What are extrapyramidal symptoms (EPS)?

Parkinsonian-like symptoms (dystonia, rigidity, tremor, and bradykinesia); akathisia; tardive dyskinesia (TD)

What is akathisia?

Motor restlessness

What is tardive dyskinesia (TD)?

Inappropriate movements of the tongue, neck, trunk, and limbs (associated with long-term use of DA antagonists)

What is the mechanism of anti-psychotic-induced TD?

Long-term DA receptor inhibition leads to an upregulation and supersensitivity of DA receptors, thereby leading to DA overstimulation, especially when the antipsychotic has been discontinued.

Which antipsychotics are more likely to cause EPS?

High potency typical antipsychotics such as haloperidol and fluphenazine secondary to their weak anticholinergic activity

Why do thioridazine and chlorpromazine have a lower EPS potential?

They have high anticholinergic activity.

What medications are used to treat antipsychotic-induced EPS?

Benztropine; amantadine; diphenhydramine (due to its anticholinergic action)

How do antipsychotics cause parkinsonian-like symptoms?

Inhibition of DA receptors in the nigrostriatal pathway

How do antipsychotics cause orthostatic hypotension?

Inhibition of α-adrenergic receptors in the vasculature

How do antipsychotics cause prolactinemia?

Inhibition of DA receptors in the anterior pituitary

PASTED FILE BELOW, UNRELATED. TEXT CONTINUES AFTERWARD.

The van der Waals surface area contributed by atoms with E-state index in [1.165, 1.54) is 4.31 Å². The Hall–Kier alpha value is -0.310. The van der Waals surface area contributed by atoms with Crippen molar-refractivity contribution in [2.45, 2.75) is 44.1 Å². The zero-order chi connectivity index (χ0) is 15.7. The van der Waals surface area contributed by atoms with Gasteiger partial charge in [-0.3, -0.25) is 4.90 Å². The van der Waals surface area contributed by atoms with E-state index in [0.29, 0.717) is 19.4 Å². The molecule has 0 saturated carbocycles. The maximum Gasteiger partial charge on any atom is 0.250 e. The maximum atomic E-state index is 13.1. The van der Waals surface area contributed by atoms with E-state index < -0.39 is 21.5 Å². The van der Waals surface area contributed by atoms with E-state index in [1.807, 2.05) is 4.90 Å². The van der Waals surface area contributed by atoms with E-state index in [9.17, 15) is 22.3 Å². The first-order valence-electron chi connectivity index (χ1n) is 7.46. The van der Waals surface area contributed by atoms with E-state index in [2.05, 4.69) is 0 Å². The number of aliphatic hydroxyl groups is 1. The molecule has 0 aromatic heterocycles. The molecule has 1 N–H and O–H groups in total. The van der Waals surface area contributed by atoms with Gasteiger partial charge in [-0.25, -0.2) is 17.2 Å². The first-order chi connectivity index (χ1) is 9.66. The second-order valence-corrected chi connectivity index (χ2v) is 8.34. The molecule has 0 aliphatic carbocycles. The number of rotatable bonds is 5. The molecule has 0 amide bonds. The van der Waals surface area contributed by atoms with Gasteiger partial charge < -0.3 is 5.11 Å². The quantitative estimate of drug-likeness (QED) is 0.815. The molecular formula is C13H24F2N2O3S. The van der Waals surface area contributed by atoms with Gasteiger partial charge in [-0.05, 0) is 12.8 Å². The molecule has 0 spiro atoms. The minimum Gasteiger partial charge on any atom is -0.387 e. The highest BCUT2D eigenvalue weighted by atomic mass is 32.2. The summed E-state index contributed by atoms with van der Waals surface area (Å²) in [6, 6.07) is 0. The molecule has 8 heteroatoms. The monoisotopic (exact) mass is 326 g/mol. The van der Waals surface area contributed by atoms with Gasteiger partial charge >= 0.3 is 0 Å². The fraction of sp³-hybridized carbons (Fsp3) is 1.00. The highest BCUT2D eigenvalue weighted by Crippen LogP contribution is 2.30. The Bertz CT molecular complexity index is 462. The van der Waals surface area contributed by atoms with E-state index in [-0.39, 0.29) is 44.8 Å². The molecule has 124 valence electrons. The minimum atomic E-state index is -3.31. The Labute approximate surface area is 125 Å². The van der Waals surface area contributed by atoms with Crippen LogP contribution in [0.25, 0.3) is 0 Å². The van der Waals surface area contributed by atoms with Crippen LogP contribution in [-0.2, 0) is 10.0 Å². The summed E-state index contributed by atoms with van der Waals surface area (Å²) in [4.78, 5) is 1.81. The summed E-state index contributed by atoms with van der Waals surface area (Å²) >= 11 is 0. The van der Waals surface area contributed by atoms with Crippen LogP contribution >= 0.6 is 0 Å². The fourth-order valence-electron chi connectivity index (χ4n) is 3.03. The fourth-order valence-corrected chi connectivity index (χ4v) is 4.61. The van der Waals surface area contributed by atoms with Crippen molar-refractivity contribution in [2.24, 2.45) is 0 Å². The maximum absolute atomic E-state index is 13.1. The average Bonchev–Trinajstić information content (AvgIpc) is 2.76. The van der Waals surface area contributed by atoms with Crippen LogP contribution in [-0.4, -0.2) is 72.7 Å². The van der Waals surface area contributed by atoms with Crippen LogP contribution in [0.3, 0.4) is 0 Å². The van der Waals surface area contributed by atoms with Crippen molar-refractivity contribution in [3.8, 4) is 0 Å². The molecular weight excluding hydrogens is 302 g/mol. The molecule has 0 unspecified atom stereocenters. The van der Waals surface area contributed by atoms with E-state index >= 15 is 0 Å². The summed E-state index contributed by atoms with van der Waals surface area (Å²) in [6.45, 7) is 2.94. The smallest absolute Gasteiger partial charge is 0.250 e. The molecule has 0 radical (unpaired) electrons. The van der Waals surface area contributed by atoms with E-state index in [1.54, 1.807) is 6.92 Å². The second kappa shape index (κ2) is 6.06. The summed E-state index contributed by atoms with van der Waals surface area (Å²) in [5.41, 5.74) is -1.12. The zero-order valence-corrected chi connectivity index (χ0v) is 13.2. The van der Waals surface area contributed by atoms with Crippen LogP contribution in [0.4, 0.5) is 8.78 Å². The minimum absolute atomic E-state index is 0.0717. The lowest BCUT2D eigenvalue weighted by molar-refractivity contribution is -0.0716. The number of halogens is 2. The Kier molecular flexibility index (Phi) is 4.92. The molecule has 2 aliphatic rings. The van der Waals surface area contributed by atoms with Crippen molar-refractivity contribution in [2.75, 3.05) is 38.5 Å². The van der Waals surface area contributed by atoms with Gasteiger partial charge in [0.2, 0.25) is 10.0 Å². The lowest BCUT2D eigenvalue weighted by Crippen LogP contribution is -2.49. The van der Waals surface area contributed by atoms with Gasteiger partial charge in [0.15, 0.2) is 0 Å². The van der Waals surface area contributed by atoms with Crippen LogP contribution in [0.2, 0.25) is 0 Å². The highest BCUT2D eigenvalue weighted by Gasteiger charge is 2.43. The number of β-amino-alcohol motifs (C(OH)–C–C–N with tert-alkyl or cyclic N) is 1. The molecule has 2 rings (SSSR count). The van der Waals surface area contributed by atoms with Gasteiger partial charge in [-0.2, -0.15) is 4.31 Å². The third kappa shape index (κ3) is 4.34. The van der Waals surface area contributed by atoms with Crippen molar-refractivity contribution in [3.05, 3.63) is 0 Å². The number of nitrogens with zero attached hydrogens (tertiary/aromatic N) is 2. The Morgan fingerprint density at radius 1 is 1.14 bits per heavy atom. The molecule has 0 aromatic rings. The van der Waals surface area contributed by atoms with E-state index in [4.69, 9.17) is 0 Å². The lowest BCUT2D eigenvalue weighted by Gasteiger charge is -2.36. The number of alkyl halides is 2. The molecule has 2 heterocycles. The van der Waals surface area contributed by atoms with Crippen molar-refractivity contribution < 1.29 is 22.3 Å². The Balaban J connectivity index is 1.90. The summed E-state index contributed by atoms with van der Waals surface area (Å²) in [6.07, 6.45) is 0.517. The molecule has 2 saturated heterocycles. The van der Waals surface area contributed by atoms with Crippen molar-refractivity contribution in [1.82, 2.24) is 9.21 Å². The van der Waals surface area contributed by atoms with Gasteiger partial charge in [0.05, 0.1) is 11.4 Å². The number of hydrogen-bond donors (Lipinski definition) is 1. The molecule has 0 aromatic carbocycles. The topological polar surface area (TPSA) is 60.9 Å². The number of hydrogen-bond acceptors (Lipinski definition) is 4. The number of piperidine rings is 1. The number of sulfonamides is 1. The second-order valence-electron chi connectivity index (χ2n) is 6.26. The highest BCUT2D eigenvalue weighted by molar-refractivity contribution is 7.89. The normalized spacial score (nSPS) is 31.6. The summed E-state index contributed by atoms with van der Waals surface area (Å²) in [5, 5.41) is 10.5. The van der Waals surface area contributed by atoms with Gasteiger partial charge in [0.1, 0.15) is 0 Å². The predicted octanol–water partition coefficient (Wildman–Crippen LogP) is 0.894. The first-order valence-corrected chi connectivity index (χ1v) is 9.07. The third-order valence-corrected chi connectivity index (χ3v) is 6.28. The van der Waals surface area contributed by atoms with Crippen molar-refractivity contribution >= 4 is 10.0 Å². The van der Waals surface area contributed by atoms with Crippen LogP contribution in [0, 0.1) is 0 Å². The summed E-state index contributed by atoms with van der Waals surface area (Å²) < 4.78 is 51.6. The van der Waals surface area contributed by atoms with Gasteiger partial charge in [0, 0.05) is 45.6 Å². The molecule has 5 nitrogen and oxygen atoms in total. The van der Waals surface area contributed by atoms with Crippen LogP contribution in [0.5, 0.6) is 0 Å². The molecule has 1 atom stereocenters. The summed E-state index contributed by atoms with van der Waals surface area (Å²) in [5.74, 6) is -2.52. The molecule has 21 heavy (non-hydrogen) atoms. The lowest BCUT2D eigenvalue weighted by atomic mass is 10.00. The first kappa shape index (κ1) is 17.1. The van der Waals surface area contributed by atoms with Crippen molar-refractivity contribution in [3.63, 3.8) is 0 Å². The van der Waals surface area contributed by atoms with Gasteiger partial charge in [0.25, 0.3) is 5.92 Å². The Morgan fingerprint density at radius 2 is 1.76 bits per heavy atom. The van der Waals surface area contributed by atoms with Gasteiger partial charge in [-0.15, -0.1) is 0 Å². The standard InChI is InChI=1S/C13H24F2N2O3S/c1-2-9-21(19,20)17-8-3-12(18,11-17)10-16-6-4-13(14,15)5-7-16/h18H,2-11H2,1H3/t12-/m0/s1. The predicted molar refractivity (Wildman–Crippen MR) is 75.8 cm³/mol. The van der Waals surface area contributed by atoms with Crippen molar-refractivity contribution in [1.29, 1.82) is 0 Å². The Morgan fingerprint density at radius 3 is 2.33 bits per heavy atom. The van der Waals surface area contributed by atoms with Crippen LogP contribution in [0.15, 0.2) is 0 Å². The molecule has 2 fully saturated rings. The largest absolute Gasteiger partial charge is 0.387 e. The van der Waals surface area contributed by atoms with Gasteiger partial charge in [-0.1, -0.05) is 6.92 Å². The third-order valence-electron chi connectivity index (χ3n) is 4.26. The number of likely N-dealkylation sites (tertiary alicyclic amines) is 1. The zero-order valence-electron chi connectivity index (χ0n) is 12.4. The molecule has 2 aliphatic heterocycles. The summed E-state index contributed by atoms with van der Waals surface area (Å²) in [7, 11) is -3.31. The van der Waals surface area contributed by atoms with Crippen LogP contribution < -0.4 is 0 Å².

Which two antipsychotics possess the highest antimuscarinic activity?

 

  1. Chlorpromazine
  2. Thioridazine

 

Characterize the antimuscarinic activity of chlorpromazine and thioridazine:

Xerostomia; blurred vision; confusion; constipation; urinary retention

What is xerostomia?

Dry mouth

Which antipsychotic agents are more effective at treating negative symptoms?

Atypical antipsychotics

Which phenothiazine antipsychotic is also used to treat intractable hiccups?

Chlorpromazine

Which phenothiazine antipsychotic may cause priapism, agranulocytosis, blue-gray discoloration of the skin, and lower seizure threshold?

Thioridazine

Which two typical antipsychotics can be formulated as depot intramuscular injections that may last up to 3 weeks?

 

  1. Haloperidol
  2. Fluphenazine

 

Which atypical antipsychotic is usually reserved as a third-line agent to treat schizophrenic patients refractory to traditional therapy?

Clozapine

What is the major dose-limiting side effect of clozapine?

Agranulocytosis

How are patients receiving clozapine therapy monitored?

WBCs obtained at baseline and weekly for the first 6 months of therapy, every other week for the second 6 months, and monthly thereafter

What adverse effect is more common with clozapine, agranulocytosis, or seizures?

Seizures (occur in 10% of patients, whereas agranulocytosis occurs in l%-2% of patients)

Why is gynecomastia a common adverse effect of risperidone?

Risperidone induces prolactinemia (only atypical antipsychotic that increases prolactin levels significantly)

What is a potential life-threatening adverse effect of antipsychotic medications?

Neuroleptic malignant syndrome (NMS)

What characterizes NMS?

Hyperthermia; rigidity; altered mental status; cardiovascular instability

What is the treatment for NMS?

Dantrolene + bromocriptine (DA agonist)

What are the additional adverse effects of olanzapine?

Weight gain; hyperglycemia; sialorrhea

What are the additional adverse effects of quetiapine?

Hypercholesterolemia; hypertriglyceridemia; weight gain; hepatotoxicity

What is the mechanism of action of aripiprazole?

Antagonist at S-HT2A receptors; partial agonist at D2 and 5-HT1A receptors

What are the additional adverse effects of aripiprazole?